fixed wirelessA Verizon AT&T cell tower deal calls for tower company Tillman Infrastructure to build towers for the carriers. The two carriers are not known for making joint deals. They did so in this case, however.

Tillman will build hundreds and perhaps “significantly” more towers that the carriers will co-lease and co-anchor, according to a press release. Virtually no details about the deal — the precise number or locations of the towers, any details about the cooperation by the two carriers, the deal’s dollar value or the length of the contract — were released.

The companies did say that construction work on the first tower will begin during the first quarter of 2018.

Verizon AT&T Cell Tower Deal
Despite the lack of details, this appears to be a significant deal, with some focus on small cells. “We continue to focus on technology innovation and investing in the latest software platforms to provide the best possible customer experience on our network,” Nicola Palmer, Chief Network Officer for Verizon Wireless said in the press release. “At the same time, it is imperative to reduce operating costs. We are reviewing all of our long-term contracts as they come up for renewal and we are excited to develop new vendor partners to diversify our infrastructure providers.”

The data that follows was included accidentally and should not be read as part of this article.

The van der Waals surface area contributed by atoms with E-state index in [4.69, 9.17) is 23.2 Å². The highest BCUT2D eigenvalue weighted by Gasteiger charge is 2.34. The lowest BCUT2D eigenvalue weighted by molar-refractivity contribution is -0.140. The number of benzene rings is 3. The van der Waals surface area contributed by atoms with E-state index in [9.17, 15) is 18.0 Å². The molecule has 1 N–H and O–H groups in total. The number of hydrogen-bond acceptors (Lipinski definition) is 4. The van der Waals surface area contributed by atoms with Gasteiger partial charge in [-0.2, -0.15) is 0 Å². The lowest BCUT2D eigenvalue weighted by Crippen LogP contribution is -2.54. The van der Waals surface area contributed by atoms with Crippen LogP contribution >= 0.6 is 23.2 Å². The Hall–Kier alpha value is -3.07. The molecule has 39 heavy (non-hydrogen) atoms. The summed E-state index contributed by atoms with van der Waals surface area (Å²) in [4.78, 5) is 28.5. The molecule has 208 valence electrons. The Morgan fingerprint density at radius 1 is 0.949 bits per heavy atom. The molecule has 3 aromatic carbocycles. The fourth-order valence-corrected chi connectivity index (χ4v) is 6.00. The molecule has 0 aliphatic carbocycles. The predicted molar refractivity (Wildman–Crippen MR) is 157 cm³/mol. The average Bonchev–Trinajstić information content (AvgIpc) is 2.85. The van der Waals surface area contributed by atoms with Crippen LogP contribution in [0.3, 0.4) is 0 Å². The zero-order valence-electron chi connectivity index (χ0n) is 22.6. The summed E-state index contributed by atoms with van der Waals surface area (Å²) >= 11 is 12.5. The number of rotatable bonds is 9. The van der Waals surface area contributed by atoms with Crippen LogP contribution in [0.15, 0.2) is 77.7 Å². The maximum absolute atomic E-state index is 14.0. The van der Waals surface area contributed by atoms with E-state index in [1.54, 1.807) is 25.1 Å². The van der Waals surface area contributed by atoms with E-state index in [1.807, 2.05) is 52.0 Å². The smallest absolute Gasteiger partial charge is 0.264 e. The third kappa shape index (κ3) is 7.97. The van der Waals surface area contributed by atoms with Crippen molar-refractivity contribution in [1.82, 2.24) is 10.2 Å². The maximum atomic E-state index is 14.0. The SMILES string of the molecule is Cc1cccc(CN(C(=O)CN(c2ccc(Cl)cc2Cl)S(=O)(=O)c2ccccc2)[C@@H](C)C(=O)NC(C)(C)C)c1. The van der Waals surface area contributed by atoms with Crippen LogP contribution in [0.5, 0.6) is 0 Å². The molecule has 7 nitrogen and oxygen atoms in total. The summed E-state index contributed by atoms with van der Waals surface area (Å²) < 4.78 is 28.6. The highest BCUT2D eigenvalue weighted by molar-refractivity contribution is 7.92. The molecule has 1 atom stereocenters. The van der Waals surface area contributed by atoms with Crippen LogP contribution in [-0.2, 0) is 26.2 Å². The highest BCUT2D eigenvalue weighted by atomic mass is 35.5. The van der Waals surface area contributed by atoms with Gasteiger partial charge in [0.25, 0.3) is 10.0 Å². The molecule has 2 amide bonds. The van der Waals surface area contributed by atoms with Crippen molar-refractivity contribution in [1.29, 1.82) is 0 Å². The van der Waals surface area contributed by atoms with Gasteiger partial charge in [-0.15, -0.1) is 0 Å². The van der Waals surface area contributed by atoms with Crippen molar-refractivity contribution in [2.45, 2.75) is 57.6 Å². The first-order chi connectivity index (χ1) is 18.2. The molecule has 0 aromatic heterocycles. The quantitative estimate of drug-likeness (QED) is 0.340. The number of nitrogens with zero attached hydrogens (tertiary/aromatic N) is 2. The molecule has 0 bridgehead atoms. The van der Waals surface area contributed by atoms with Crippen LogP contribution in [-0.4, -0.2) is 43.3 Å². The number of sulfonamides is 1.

Finances were also a motivator for AT&T. “We need more alternatives to the traditional tower leasing model with the large incumbents. It’s not cost-effective or sustainable,” said Susan Johnson the senior vice president of Global Supply Chain for AT&T. “We’re creating a diverse community of suppliers and tower companies who will help increase market competition while reducing our overhead. We look forward to working with Verizon as we establish site locations and sign new lease agreements with additional suppliers in the coming years.”

Coverage of the announcement has focused on the fact that the two carriers bypassed the top three tower companies (SBA Communications, Crown Castle and American Tower Corp.) to go with Tillman.

Image courtesy of flickr user Stefano Brivio.

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